The thing is, you will hear the Italian word ciao a lot when you travel to Italy. You’ll then wonder why I bother to make such a fuss. You’ll notice that people who use it together are often very familiar. They’re not just passing money on the street, or exchanging goods for money. A teenager from Italy will wave goodbye to her friends and give them a few cheek kisses and a ciao. But she’ll still go on to use one of these other options on an older person or stranger.

Italian is a living language. Some of it is changing. It is possible that ciao will soon be acceptable and no longer carry the “slave” connotations. However, even if this happens, Italian is still one of the languages with a formal and an informal version. It’s not a good idea to start learning the informal. Before I understood what was happening, I received more than a few unappreciative glances from Italians.

Are you going to make mistakes? Sure. We all do. If you can avoid it, saying salve instead of Ciao might get you on the Italian’s side. You may be able to receive compliments on your language skills and a big smile. They are grateful when we succeed in learning their language and they show genuine gratitude.

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42 Responses to “The History of the Word Ciao” and Why It’s Not a Good Idea to Say It in Italy”

  • Pamela Meers says:

    Your explanation of Ciao was very helpful to me as an Australian student of Italian. I’m coming to Italy in July and September with my fellow students. I will be more aware of the situations in which Ciao is used and I will also make sure to be polite when speaking to strangers.

    • Jess has the following:

      You’re welcome, Pamela! It was a pleasure to help you. As I mentioned in the article, I usually default to using “salve” most of the times.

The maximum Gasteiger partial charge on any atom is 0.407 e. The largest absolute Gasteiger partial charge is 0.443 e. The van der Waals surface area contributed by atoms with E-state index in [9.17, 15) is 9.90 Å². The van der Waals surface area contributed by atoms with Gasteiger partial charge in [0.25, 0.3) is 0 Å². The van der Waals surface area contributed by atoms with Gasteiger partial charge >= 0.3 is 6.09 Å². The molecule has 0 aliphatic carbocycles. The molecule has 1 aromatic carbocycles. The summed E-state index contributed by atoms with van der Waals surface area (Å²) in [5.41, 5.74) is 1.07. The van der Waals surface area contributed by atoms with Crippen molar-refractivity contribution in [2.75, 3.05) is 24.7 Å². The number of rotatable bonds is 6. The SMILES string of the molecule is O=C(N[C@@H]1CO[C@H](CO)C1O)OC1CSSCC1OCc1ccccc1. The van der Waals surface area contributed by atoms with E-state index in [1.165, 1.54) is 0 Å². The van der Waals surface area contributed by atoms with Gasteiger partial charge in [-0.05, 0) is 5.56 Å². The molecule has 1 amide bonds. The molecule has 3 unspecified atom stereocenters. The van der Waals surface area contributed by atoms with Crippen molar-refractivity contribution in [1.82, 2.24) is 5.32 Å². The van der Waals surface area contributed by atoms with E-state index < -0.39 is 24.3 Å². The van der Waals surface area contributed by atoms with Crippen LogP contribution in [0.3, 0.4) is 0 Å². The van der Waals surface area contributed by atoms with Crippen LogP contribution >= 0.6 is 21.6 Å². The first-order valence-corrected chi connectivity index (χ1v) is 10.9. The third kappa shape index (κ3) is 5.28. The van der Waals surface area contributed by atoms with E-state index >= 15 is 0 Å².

• wikirome says:

    We are very open-minded to tourists who misuse “ciao” incorrectly. We are well aware that it’s one of the most famous italian words.

    If they didn’t use the word with us first, it is true that we wouldn’t say “ciao!” to our dentist or to our mother-in-law. When someone responds to your “ciao”, he might be thinking, “We are not brothers, friends, who ***?”

    You could use “ciao” if there are no social barriers between you, your interlocutor, or you don’t have them. Sometimes it is used to highlight them. For example, your boss might salute you with “ciao”, but the correct answer is “buongiorno” or “arrivederci”. This is a way to say “I can speak ciao to your boss as I would with a child or servant, but you cannot do the same”.

    This is all quite bizarre when you consider the original venetian word that meant so much respect.

    Strangers will give you a “ciao” in small villages in Salento, south of Puglia. Although it is strange, it can make you feel at home and secure.

    Very nice blog! Ciao!

    • Jess has the following:

      We appreciate your comment. For foreign visitors, I believe the confusion lies in not being able to distinguish between the social layers and when it is okay to use “ciao”. While we know that there are layers, we don’t always know which ones. It’s safer to start with “salve” than the cold “buongiorno,” it seems!

      It’s fascinating to learn that Salento strangers use “ciao” quite often. It’s interesting to know if this is true in other rural areas of Italy.

      • wikirome says:

        Although I’m not certain, I believe they are more formal in all other parts of Italy.

        Salento also uses the “tu” in place of “lei” or “voi” when they first look at people and things. It is not common and is considered impolite elsewhere in Italy.

        • Jess has the following: